Not much has changed since then, which makes the exhibition of Avery drawings at Frederick Baker an event of some interest. Drawing was essential to the artist's enterprise, and he created thousands of them, choosing to develop only a small fraction for paintings.
Avery's drawings have plenty of freshness, though because color is lacking, they gratify viewers more slowly than do his paintings. One by one, the simplifications and distortions in the drawings may look awkward, yet when taken together they prove uncommonly satisfying.
Welcome to a good-natured world that depicts simple pleasures while turning on the some of the most complex aesthetic imperatives.
At Frederick Baker, 1230 W. Jackson Blvd., through April 27; 312-243-2980.
Painting that fulfills canons of beauty common to earlier centuries has been gaining interest in serious contemporary art for more than a decade. Often it has been accompanied by conceptual overlays that attempt to make the fundamentally conservative work seem edgy. Not here. What you see is what you get in Ann Worthing's oil paintings at the Lyonsweir Packer Gallery. The appeal they have comes solely from visual characteristics.
All the pictures are land- or skyscapes in which the artist pushes close to abstraction a few representational forms trees, clouds, plants, birds, a squirrel. The subjects are, then, common; viewer interest depends exclusively on how the artist has conveyed them.
Color, touch and rhythm are crucial to the success of the paintings, and Worthing shows finesse on all counts. Such delicacy can, however, appear limiting, for the expressive range of the work is narrow, wan and consistently quiet. This range is not affected by the artist's sometimes radical cropping or her frequent practice of spreading motifs across more than one panel. Both register as decisions that she may have intended to give variety but have become almost mannerisms. Whether the loveliness of the work is too close to decoration is something that individual viewers have to decide for themselves.
At Lyonsweir Packer, 300 W. Superior St., through April 3; 312-654-0600.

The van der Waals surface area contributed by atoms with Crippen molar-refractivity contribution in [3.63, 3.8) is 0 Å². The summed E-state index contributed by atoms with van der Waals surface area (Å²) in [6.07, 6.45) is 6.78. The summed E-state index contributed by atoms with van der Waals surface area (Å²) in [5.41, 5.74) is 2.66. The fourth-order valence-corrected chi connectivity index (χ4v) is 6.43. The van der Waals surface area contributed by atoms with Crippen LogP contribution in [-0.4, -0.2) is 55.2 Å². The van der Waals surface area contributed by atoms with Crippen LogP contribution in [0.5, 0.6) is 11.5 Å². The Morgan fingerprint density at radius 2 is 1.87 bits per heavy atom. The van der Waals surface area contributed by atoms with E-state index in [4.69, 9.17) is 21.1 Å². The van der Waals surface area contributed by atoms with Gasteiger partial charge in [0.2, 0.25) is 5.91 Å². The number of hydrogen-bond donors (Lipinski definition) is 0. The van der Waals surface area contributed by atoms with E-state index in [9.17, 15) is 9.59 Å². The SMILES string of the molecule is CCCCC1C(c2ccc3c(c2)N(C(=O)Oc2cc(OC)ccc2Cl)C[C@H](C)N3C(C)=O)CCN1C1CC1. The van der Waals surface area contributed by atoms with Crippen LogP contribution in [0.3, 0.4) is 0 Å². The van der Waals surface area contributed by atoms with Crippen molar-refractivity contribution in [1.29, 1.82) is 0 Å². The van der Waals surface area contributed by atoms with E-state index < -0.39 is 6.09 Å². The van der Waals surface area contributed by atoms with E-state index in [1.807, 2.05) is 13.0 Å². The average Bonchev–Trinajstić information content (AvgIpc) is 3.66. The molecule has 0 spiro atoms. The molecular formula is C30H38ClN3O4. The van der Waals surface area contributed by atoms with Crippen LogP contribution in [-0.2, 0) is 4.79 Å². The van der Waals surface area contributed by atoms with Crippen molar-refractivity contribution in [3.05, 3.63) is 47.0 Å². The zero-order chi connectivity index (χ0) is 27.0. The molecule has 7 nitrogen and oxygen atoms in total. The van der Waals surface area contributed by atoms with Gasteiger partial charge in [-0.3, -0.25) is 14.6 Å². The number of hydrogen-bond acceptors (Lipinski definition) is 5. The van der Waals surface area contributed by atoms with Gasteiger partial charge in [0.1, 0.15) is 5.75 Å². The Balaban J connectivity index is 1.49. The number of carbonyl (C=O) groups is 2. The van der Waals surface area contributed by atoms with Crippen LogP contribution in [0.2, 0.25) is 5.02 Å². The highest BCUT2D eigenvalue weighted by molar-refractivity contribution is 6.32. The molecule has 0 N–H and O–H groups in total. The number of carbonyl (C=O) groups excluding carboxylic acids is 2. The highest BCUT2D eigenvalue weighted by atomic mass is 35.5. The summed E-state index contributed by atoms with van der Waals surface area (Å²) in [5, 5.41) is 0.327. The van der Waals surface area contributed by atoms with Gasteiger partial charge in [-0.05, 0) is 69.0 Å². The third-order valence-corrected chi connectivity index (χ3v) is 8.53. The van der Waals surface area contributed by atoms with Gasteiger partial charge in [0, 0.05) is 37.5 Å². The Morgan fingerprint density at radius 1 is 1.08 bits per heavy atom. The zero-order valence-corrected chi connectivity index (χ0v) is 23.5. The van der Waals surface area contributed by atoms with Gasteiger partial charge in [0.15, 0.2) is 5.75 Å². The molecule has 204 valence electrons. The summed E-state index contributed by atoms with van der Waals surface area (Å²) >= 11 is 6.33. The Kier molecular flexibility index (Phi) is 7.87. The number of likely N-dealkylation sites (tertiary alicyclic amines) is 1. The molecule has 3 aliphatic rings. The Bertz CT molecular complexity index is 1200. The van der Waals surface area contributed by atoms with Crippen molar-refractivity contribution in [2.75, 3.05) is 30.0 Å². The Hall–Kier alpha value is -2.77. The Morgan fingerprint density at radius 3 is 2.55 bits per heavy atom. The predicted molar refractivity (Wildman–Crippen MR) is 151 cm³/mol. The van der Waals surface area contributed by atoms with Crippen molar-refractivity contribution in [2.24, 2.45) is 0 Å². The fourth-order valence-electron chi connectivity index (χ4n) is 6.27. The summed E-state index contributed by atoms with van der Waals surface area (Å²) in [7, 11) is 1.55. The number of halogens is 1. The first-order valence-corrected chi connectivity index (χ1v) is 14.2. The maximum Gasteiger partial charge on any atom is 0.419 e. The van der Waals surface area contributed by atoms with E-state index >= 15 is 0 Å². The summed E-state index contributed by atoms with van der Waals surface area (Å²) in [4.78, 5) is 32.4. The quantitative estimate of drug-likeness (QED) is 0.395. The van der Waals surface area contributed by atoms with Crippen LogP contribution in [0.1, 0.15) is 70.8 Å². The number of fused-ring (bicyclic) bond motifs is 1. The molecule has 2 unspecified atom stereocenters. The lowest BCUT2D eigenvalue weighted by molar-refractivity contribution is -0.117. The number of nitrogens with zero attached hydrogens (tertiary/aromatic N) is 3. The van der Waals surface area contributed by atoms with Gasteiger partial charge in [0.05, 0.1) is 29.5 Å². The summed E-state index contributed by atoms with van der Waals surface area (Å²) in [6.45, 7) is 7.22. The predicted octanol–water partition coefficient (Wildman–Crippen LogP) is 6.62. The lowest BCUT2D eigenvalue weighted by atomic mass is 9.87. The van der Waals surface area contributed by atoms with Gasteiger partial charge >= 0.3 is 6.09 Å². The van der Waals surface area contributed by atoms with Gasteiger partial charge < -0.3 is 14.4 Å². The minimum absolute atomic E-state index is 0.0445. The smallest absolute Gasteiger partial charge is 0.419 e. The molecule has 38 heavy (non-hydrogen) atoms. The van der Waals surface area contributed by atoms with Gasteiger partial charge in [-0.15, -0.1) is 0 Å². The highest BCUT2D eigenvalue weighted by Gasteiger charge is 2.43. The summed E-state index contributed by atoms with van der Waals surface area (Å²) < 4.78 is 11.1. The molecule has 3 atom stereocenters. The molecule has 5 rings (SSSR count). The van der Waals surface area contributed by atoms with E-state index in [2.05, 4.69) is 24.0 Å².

Michelle Keim's photographs of industrial sites in the Midwest at the Graham Foundation have a kinship with the Precisionist vision in American art of the 1930s, though they do not communicate its optimism and appear more self-reflexive, emphasizing pure formal qualities such as composition and color.
As with a good deal of contemporary color photography, most of the C prints here are very large, thus suggesting ambitions that not long ago still were in the province of painting. Because they all are strongly geometric at times, almost abstract night pictures, the paintings with which they have associations are Georgia O'Keeffe's urban nocturnes and Charles Sheeler's views of industrial architecture, though there also are affinities with certain landscapes by Arthur Dove as well as, in one case, Minimalist abstractions.
Despite their content, the photographs ultimately are about color, whether bracing and highly saturated as in larger prints or mistily atmospheric, like Pictorialist autochromes, in 4-by-5-inch film stills. The light and color in several of these pictures looks unnatural, as if the photographer had doctored them. But the effects Keim secured came simply through long exposures that have helped make an eerie fantasyland out of some of the commonest structures in North America.
At Graham Foundation, 4 W. Burton Pl., through May 3; 312-787-4071.